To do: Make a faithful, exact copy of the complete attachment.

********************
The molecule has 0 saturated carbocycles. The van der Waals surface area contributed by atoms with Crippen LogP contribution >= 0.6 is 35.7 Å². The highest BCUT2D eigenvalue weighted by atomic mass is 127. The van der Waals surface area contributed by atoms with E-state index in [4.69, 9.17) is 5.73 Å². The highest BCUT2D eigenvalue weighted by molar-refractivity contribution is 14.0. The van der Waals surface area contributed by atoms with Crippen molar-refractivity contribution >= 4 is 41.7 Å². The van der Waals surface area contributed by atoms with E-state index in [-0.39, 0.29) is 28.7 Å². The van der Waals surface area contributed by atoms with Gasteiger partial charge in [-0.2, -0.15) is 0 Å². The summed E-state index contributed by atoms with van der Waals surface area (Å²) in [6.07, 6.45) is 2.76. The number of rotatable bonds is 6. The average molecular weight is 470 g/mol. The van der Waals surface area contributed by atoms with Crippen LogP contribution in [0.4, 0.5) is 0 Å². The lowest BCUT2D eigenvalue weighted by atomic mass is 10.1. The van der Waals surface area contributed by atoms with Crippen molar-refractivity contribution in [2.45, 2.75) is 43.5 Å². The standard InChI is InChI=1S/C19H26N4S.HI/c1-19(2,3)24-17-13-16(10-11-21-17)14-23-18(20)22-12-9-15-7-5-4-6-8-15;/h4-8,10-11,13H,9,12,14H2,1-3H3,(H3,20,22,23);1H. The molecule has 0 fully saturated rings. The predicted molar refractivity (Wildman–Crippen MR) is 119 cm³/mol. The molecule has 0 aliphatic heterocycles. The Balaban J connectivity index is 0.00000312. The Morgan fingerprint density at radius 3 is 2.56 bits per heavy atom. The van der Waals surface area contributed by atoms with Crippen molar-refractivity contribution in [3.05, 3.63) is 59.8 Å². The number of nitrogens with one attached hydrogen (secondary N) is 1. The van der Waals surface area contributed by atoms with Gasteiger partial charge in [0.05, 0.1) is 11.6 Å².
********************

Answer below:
The molecule has 0 saturated carbocycles. The van der Waals surface area contributed by atoms with Crippen LogP contribution >= 0.6 is 35.7 Å². The highest BCUT2D eigenvalue weighted by atomic mass is 127. The van der Waals surface area contributed by atoms with E-state index in [4.69, 9.17) is 5.73 Å². The highest BCUT2D eigenvalue weighted by molar-refractivity contribution is 14.0. The van der Waals surface area contributed by atoms with Crippen molar-refractivity contribution >= 4 is 41.7 Å². The van der Waals surface area contributed by atoms with E-state index in [-0.39, 0.29) is 28.7 Å². The van der Waals surface area contributed by atoms with Gasteiger partial charge in [-0.2, -0.15) is 0 Å². The summed E-state index contributed by atoms with van der Waals surface area (Å²) in [6.07, 6.45) is 2.76. The number of rotatable bonds is 6. The average molecular weight is 470 g/mol. The van der Waals surface area contributed by atoms with Crippen LogP contribution in [0.4, 0.5) is 0 Å². The lowest BCUT2D eigenvalue weighted by atomic mass is 10.1. The van der Waals surface area contributed by atoms with Crippen molar-refractivity contribution in [2.45, 2.75) is 43.5 Å². The standard InChI is InChI=1S/C19H26N4S.HI/c1-19(2,3)24-17-13-16(10-11-21-17)14-23-18(20)22-12-9-15-7-5-4-6-8-15;/h4-8,10-11,13H,9,12,14H2,1-3H3,(H3,20,22,23);1H. The molecule has 0 fully saturated rings. The predicted molar refractivity (Wildman–Crippen MR) is 119 cm³/mol. The molecule has 0 aliphatic heterocycles. The Balaban J connectivity index is 0.00000312. The Morgan fingerprint density at radius 3 is 2.56 bits per heavy atom. The van der Waals surface area contributed by atoms with Crippen molar-refractivity contribution in [3.05, 3.63) is 59.8 Å². The number of nitrogens with one attached hydrogen (secondary N) is 1. The van der Waals surface area contributed by atoms with Gasteiger partial charge in [0.05, 0.1) is 11.6 Å².